They arrived at the Petit home early on July 23, where they found Dr. William Petit asleep in the sunroom. Komisarjevsky, after entering the basement through an unlocked door and arming himself with a baseball bat found there, proceeded to assault Dr. Petit in the sunroom brutally.

Following the assault, both Hayes and Komisarjevsky tightly bound Dr. Petit’s wrists and ankles using zip ties and rope. Dr. Petit recalled overhearing a chilling directive from one assailant to the other, suggesting a readiness to use lethal force if he attempted to move.

Jennifer Hawke-Petit and her daughters were similarly bound in their bedrooms, their wrists and ankles secured to the bedposts, with pillowcases placed over their heads.

While searching the house for valuables, the perpetrators located a check register revealing a balance of $40,000. This discovery led them to formulate a plan to withdraw $15,000. Security footage from a nearby gas station later showed Hayes purchasing gasoline in two containers taken from the Petit residence, a prelude to the later arson.

The footage’s inclusion in the prosecution’s case indicated premeditation.

In a critical moment, Hayes compelled Hawke-Petit to withdraw $15,000 from her line of credit at the bank’s opening. During this time, Hawke-Petit informed the bank teller of the dire situation at home, stating that her family was being held hostage and threatened with death.

Dr. William Petit Jr. in the hospital after the attack. (Evidence photo from state Judicial Branch)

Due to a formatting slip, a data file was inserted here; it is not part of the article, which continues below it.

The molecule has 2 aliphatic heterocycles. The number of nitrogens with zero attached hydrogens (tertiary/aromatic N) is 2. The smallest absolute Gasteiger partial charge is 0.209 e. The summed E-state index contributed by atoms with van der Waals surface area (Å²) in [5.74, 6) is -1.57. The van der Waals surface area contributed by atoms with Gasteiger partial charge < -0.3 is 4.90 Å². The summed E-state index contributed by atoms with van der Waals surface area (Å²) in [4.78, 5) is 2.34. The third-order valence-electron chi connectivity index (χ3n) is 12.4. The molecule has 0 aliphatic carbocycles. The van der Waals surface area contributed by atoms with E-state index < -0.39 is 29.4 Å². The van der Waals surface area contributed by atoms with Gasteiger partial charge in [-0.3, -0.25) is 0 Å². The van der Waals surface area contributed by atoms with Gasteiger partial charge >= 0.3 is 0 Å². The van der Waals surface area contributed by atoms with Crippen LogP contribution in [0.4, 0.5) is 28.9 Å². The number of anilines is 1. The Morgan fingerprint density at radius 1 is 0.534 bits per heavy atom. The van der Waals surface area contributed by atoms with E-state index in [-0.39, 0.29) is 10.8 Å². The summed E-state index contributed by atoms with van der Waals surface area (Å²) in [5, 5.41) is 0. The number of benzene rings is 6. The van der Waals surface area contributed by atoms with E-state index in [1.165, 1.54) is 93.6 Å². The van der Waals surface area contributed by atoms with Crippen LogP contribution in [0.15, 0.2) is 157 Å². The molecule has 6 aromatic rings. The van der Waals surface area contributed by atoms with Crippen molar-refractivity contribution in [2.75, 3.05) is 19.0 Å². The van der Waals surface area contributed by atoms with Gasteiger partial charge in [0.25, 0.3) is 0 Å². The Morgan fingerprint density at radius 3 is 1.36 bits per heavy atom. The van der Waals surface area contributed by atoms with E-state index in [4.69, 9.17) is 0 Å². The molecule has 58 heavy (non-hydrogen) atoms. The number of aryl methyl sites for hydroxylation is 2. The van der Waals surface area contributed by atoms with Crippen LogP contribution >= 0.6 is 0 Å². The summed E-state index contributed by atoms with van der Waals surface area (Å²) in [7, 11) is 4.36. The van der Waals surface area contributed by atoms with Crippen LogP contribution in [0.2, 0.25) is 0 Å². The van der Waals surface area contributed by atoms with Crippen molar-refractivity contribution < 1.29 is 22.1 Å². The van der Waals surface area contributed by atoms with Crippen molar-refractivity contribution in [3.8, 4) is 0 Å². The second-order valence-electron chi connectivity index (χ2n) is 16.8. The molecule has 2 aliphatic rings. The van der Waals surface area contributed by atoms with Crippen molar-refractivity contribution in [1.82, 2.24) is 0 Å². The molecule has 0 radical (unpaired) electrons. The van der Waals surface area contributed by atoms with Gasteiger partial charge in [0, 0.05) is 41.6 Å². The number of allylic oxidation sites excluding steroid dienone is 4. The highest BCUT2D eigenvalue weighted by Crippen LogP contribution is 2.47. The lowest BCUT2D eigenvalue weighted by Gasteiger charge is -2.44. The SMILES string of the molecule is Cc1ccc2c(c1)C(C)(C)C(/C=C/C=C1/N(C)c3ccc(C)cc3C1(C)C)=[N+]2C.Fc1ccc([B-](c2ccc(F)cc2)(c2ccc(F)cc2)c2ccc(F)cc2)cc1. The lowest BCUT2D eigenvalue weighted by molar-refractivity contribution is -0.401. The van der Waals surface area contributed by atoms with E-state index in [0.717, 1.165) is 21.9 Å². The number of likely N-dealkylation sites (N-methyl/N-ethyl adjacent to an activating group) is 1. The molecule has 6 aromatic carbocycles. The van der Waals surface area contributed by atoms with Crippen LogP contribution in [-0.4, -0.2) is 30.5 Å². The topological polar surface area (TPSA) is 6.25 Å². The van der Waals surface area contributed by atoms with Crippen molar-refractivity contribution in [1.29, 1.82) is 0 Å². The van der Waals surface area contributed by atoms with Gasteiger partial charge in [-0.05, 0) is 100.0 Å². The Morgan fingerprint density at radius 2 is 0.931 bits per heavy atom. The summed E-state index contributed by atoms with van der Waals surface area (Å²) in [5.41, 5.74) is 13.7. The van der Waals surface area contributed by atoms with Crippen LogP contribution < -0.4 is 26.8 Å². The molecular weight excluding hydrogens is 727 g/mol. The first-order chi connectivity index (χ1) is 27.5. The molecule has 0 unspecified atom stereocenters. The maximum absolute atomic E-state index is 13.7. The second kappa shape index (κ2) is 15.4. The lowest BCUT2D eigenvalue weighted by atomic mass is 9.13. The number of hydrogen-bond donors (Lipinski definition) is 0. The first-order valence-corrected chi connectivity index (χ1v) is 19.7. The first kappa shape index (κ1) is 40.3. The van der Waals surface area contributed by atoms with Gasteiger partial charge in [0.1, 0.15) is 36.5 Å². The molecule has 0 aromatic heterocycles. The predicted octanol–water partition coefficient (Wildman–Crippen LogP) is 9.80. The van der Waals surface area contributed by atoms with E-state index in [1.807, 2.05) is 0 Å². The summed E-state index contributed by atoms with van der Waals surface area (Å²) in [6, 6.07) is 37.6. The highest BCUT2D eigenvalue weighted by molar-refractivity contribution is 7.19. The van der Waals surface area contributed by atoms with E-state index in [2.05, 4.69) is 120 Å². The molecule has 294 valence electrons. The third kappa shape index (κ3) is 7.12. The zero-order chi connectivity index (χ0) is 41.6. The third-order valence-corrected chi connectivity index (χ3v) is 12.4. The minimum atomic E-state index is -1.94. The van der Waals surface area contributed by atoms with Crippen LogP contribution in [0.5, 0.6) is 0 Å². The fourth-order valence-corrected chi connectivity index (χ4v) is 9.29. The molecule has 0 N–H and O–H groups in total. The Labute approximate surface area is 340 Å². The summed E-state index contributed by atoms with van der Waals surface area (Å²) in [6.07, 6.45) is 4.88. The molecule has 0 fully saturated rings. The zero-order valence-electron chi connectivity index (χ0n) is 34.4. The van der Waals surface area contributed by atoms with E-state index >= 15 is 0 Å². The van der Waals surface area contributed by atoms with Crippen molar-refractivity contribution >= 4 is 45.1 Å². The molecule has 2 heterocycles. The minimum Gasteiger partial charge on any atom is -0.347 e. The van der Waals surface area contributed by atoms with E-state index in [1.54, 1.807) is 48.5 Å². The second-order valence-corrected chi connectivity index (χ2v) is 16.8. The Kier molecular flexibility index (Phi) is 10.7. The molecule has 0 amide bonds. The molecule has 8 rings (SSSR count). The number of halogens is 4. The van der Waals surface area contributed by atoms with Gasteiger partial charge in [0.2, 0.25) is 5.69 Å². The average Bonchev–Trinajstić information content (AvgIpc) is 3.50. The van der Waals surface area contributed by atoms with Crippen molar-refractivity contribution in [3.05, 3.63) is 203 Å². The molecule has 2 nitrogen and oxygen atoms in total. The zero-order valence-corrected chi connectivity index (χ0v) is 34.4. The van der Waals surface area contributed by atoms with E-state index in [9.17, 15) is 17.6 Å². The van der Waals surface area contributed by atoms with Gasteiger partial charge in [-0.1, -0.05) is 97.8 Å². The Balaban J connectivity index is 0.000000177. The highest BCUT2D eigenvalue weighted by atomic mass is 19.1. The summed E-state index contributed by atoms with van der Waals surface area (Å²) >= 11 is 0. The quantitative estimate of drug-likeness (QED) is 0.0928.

Dr. William Petit Jr. in the hospital after the attack. (Evidence photo from state Judicial Branch). Original image can be accessed here, or on my reddit community, here (recommended)

The bank’s surveillance system captured this transaction, and the bank manager promptly contacted the police, providing live updates as Hawke-Petit departed the bank. The manager relayed Hawke-Petit’s belief that the intruders were “being nice” and primarily interested in money.

In response to the bank’s alert, Cheshire police began an assessment of the situation and established a vehicle perimeter around the Petit residence, opting for a discreet presence.

During this period, the conduct of Hayes and Komisarjevsky escalated in its horrific nature. Komisarjevsky admitted to the sexual assault of 11-year-old Michaela Petit during his interrogation. This grim reality was further substantiated by the autopsy performed by State Medical Examiner Dr. Wayne Carver, which revealed Komisarjevsky’s semen in her.

Furthermore, Komisarjevsky recorded the assault on his cell phone. He later claimed, during interrogation, to have misjudged Michaela’s age. Forensic analysis also detected bleach on Michaela’s clothing, indicating an attempt to eliminate DNA evidence after the assault.

According to Hayes’ own admission, it was Komisarjevsky who coerced Hayes into raping Jennifer Hawke-Petit. Dr. William Petit, confined in the basement, could overhear the assault taking place upstairs. He remembered hearing one assailant instruct the other to shoot him if he moved. Seizing an opportunity, Dr. Petit escaped, driven by the belief that their lives were in imminent danger.